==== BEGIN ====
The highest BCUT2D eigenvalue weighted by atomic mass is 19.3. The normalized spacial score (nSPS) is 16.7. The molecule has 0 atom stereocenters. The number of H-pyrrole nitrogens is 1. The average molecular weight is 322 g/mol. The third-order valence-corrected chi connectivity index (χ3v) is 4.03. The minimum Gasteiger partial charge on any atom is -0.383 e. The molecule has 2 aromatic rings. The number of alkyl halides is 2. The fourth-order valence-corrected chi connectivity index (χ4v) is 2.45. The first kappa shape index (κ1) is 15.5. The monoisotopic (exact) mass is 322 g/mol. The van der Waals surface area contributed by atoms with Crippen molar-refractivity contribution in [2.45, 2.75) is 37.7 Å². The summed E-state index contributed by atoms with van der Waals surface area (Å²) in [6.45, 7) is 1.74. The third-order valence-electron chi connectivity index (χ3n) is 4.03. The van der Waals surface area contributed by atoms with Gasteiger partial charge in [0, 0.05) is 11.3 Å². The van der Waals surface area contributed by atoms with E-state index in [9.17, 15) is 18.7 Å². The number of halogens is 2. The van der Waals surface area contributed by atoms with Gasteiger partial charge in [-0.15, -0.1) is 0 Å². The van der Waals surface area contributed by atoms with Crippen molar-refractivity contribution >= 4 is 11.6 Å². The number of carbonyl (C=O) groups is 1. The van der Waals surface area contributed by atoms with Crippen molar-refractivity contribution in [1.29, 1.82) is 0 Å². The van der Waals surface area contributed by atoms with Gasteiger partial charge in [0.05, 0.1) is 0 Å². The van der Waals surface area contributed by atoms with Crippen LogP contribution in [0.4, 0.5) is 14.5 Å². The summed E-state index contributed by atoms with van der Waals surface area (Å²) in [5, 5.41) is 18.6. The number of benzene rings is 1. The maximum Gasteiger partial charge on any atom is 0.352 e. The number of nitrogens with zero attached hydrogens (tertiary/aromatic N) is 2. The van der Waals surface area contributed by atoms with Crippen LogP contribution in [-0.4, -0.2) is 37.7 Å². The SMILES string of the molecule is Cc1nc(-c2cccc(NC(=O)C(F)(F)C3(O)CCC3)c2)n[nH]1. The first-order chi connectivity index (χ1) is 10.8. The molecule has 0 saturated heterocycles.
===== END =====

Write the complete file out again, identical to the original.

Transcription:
The highest BCUT2D eigenvalue weighted by atomic mass is 19.3. The normalized spacial score (nSPS) is 16.7. The molecule has 0 atom stereocenters. The number of H-pyrrole nitrogens is 1. The average molecular weight is 322 g/mol. The third-order valence-corrected chi connectivity index (χ3v) is 4.03. The minimum Gasteiger partial charge on any atom is -0.383 e. The molecule has 2 aromatic rings. The number of alkyl halides is 2. The fourth-order valence-corrected chi connectivity index (χ4v) is 2.45. The first kappa shape index (κ1) is 15.5. The monoisotopic (exact) mass is 322 g/mol. The van der Waals surface area contributed by atoms with Crippen molar-refractivity contribution in [2.45, 2.75) is 37.7 Å². The summed E-state index contributed by atoms with van der Waals surface area (Å²) in [6.45, 7) is 1.74. The third-order valence-electron chi connectivity index (χ3n) is 4.03. The van der Waals surface area contributed by atoms with Gasteiger partial charge in [0, 0.05) is 11.3 Å². The van der Waals surface area contributed by atoms with E-state index in [9.17, 15) is 18.7 Å². The number of halogens is 2. The van der Waals surface area contributed by atoms with Gasteiger partial charge in [-0.15, -0.1) is 0 Å². The van der Waals surface area contributed by atoms with Crippen molar-refractivity contribution >= 4 is 11.6 Å². The number of carbonyl (C=O) groups is 1. The van der Waals surface area contributed by atoms with Crippen molar-refractivity contribution in [1.29, 1.82) is 0 Å². The van der Waals surface area contributed by atoms with Gasteiger partial charge in [0.05, 0.1) is 0 Å². The van der Waals surface area contributed by atoms with Crippen LogP contribution in [0.4, 0.5) is 14.5 Å². The summed E-state index contributed by atoms with van der Waals surface area (Å²) in [5, 5.41) is 18.6. The number of benzene rings is 1. The maximum Gasteiger partial charge on any atom is 0.352 e. The number of nitrogens with zero attached hydrogens (tertiary/aromatic N) is 2. The van der Waals surface area contributed by atoms with Crippen LogP contribution in [-0.4, -0.2) is 37.7 Å². The SMILES string of the molecule is Cc1nc(-c2cccc(NC(=O)C(F)(F)C3(O)CCC3)c2)n[nH]1. The first-order chi connectivity index (χ1) is 10.8. The molecule has 0 saturated heterocycles.